• Miscellaneous: cyclosporin A, danazol, bromocriptine, cimetidine, methylprednisolone, protease inhibitors
  • Patients with previously diagnosed reduced kidney function.
  • Immunocompromised patients.
  • Patients with a history of cutaneous facial malignancies.
  • Patients with active cutaneous facial infections.

Information from the National Library of Medicine

To learn more about this study, you or your doctor may contact the study research staff using the contact information provided by the sponsor.

Please refer to this study by its identifier (NCT number): NCT03715387

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Contact: Richard Warren, MD 604-876-1774
Contact: Tracy Stuby 604-876-1774

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Canada, British Columbia
Vancouver Plastic Surgery Center Recruiting
Vancouver, British Columbia, Canada, V5Z 4J7
Contact: Richard Warren, MD    604-876-1774      
Contact: Tracy Stuby         
Sponsors and Collaborators
University of British Columbia
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Principal Investigator: Richard Warren, MD University of British Columbia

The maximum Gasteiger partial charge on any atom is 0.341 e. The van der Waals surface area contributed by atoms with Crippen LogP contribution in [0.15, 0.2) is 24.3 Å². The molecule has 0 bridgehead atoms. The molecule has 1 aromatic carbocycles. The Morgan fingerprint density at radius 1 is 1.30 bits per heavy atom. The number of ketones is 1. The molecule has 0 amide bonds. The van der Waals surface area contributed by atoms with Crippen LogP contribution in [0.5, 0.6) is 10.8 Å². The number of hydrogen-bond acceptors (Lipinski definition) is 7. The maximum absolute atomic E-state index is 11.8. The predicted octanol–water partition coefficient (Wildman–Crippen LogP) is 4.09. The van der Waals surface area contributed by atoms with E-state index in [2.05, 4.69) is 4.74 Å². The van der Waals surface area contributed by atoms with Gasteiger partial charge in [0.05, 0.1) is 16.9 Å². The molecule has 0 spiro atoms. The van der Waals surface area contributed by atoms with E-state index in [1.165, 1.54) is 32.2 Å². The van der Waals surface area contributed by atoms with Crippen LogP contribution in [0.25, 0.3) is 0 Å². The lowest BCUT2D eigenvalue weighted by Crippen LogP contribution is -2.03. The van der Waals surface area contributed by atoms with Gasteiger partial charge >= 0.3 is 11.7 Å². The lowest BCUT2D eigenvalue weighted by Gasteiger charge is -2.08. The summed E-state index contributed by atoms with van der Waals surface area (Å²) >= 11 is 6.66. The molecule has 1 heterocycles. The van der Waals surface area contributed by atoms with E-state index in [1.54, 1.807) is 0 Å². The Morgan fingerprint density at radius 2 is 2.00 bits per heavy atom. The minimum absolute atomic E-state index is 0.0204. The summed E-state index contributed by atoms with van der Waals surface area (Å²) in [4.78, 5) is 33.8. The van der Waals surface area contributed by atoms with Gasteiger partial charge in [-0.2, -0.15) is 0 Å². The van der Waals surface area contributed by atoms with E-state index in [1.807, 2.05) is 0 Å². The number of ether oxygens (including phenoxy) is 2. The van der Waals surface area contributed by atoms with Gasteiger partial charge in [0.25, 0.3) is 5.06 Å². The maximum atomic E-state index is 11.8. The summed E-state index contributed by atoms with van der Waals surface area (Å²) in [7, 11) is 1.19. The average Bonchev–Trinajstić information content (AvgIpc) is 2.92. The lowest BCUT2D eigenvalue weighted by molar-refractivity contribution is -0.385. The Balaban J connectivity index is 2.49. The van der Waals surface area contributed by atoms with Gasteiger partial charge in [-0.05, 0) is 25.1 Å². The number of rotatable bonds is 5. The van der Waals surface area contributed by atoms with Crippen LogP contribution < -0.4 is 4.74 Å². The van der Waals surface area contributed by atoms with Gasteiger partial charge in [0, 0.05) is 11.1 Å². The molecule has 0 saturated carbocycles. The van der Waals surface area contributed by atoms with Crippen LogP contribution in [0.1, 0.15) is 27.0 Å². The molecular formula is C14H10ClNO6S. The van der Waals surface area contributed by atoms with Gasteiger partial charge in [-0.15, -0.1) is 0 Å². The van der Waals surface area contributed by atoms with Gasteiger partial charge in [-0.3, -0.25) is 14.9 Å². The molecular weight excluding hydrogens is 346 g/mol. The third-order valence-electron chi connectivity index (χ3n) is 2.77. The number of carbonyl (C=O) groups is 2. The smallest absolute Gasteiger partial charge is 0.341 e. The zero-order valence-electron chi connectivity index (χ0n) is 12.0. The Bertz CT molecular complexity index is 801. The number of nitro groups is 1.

Study Chair: Stahs Pripotnev, MD University of British Columbia

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Responsible Party: Richard Warren, Principal Investigator, University of British Columbia Identifier: NCT03715387    
Other Study ID Numbers: H17-02969
First Posted: October 23, 2018    Key Record Dates
Last Update Posted: October 23, 2018
Last Verified: October 2018
Individual Participant Data (IPD) Sharing Statement:
Plan to Share IPD: No

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Studies a U.S. FDA-regulated Drug Product: No
Studies a U.S. FDA-regulated Device Product: No
Product Manufactured in and Exported from the U.S.: No
Additional relevant MeSH terms:
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Polymyxin B
Immunosuppressive Agents
Immunologic Factors
Physiological Effects of Drugs
Calcineurin Inhibitors
Enzyme Inhibitors
Molecular Mechanisms of Pharmacological Action
Anti-Infective Agents, Local
Anti-Infective Agents
Anti-Bacterial Agents